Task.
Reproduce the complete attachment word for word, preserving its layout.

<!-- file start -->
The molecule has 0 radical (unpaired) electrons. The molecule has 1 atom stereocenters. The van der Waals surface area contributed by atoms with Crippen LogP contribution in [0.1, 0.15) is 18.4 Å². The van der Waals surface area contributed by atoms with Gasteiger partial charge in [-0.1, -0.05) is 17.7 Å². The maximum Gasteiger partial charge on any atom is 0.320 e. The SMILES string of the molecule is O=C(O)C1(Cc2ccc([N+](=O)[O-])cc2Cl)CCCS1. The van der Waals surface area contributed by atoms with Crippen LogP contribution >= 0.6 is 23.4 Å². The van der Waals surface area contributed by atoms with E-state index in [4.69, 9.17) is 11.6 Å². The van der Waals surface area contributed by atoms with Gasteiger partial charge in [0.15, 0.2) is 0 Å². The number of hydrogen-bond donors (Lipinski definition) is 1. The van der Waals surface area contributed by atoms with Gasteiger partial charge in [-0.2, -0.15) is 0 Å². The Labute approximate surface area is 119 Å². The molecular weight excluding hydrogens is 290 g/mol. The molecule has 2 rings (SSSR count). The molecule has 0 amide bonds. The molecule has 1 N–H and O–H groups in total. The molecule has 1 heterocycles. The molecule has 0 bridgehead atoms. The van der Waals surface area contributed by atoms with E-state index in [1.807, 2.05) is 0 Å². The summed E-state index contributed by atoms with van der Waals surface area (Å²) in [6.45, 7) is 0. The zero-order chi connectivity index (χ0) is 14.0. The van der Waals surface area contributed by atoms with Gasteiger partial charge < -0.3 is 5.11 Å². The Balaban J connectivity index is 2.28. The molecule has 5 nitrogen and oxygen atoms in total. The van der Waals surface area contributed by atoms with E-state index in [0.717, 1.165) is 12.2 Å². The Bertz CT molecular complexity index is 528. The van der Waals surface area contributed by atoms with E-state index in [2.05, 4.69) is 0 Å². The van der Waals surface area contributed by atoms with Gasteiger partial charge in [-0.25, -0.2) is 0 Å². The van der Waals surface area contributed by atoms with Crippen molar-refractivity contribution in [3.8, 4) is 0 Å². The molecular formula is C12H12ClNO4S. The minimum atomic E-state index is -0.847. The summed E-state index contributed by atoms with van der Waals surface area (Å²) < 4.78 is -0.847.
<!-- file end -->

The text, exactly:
The molecule has 0 radical (unpaired) electrons. The molecule has 1 atom stereocenters. The van der Waals surface area contributed by atoms with Crippen LogP contribution in [0.1, 0.15) is 18.4 Å². The van der Waals surface area contributed by atoms with Gasteiger partial charge in [-0.1, -0.05) is 17.7 Å². The maximum Gasteiger partial charge on any atom is 0.320 e. The SMILES string of the molecule is O=C(O)C1(Cc2ccc([N+](=O)[O-])cc2Cl)CCCS1. The van der Waals surface area contributed by atoms with Crippen LogP contribution >= 0.6 is 23.4 Å². The van der Waals surface area contributed by atoms with E-state index in [4.69, 9.17) is 11.6 Å². The van der Waals surface area contributed by atoms with Gasteiger partial charge in [0.15, 0.2) is 0 Å². The number of hydrogen-bond donors (Lipinski definition) is 1. The van der Waals surface area contributed by atoms with Gasteiger partial charge in [-0.2, -0.15) is 0 Å². The Labute approximate surface area is 119 Å². The molecular weight excluding hydrogens is 290 g/mol. The molecule has 2 rings (SSSR count). The molecule has 0 amide bonds. The molecule has 1 N–H and O–H groups in total. The molecule has 1 heterocycles. The molecule has 0 bridgehead atoms. The van der Waals surface area contributed by atoms with E-state index in [1.807, 2.05) is 0 Å². The summed E-state index contributed by atoms with van der Waals surface area (Å²) in [6.45, 7) is 0. The zero-order chi connectivity index (χ0) is 14.0. The van der Waals surface area contributed by atoms with Gasteiger partial charge < -0.3 is 5.11 Å². The Balaban J connectivity index is 2.28. The molecule has 5 nitrogen and oxygen atoms in total. The van der Waals surface area contributed by atoms with E-state index in [0.717, 1.165) is 12.2 Å². The Bertz CT molecular complexity index is 528. The van der Waals surface area contributed by atoms with E-state index in [2.05, 4.69) is 0 Å². The van der Waals surface area contributed by atoms with Gasteiger partial charge in [-0.25, -0.2) is 0 Å². The van der Waals surface area contributed by atoms with Crippen molar-refractivity contribution in [3.8, 4) is 0 Å². The molecular formula is C12H12ClNO4S. The minimum atomic E-state index is -0.847. The summed E-state index contributed by atoms with van der Waals surface area (Å²) < 4.78 is -0.847.